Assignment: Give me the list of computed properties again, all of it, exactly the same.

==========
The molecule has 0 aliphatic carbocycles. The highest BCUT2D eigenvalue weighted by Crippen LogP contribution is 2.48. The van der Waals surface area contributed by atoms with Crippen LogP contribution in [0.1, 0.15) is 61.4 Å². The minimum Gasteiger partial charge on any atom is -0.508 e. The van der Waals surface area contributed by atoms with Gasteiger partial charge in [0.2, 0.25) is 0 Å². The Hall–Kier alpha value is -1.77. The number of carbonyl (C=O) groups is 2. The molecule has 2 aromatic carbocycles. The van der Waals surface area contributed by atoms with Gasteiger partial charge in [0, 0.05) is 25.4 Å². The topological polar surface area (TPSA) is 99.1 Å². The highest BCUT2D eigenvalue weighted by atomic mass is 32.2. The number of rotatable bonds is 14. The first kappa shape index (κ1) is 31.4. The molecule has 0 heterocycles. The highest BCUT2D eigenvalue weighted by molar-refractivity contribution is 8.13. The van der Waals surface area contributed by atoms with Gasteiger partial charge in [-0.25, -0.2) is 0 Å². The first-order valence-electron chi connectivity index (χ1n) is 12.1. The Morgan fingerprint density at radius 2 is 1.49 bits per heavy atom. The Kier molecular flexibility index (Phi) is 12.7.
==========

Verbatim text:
The molecule has 0 aliphatic carbocycles. The highest BCUT2D eigenvalue weighted by Crippen LogP contribution is 2.48. The van der Waals surface area contributed by atoms with Crippen LogP contribution in [0.1, 0.15) is 61.4 Å². The minimum Gasteiger partial charge on any atom is -0.508 e. The van der Waals surface area contributed by atoms with Gasteiger partial charge in [0.2, 0.25) is 0 Å². The Hall–Kier alpha value is -1.77. The number of carbonyl (C=O) groups is 2. The molecule has 2 aromatic carbocycles. The van der Waals surface area contributed by atoms with Gasteiger partial charge in [0, 0.05) is 25.4 Å². The topological polar surface area (TPSA) is 99.1 Å². The highest BCUT2D eigenvalue weighted by atomic mass is 32.2. The number of rotatable bonds is 14. The first kappa shape index (κ1) is 31.4. The molecule has 0 heterocycles. The highest BCUT2D eigenvalue weighted by molar-refractivity contribution is 8.13. The van der Waals surface area contributed by atoms with Gasteiger partial charge in [-0.25, -0.2) is 0 Å². The first-order valence-electron chi connectivity index (χ1n) is 12.1. The Morgan fingerprint density at radius 2 is 1.49 bits per heavy atom. The Kier molecular flexibility index (Phi) is 12.7.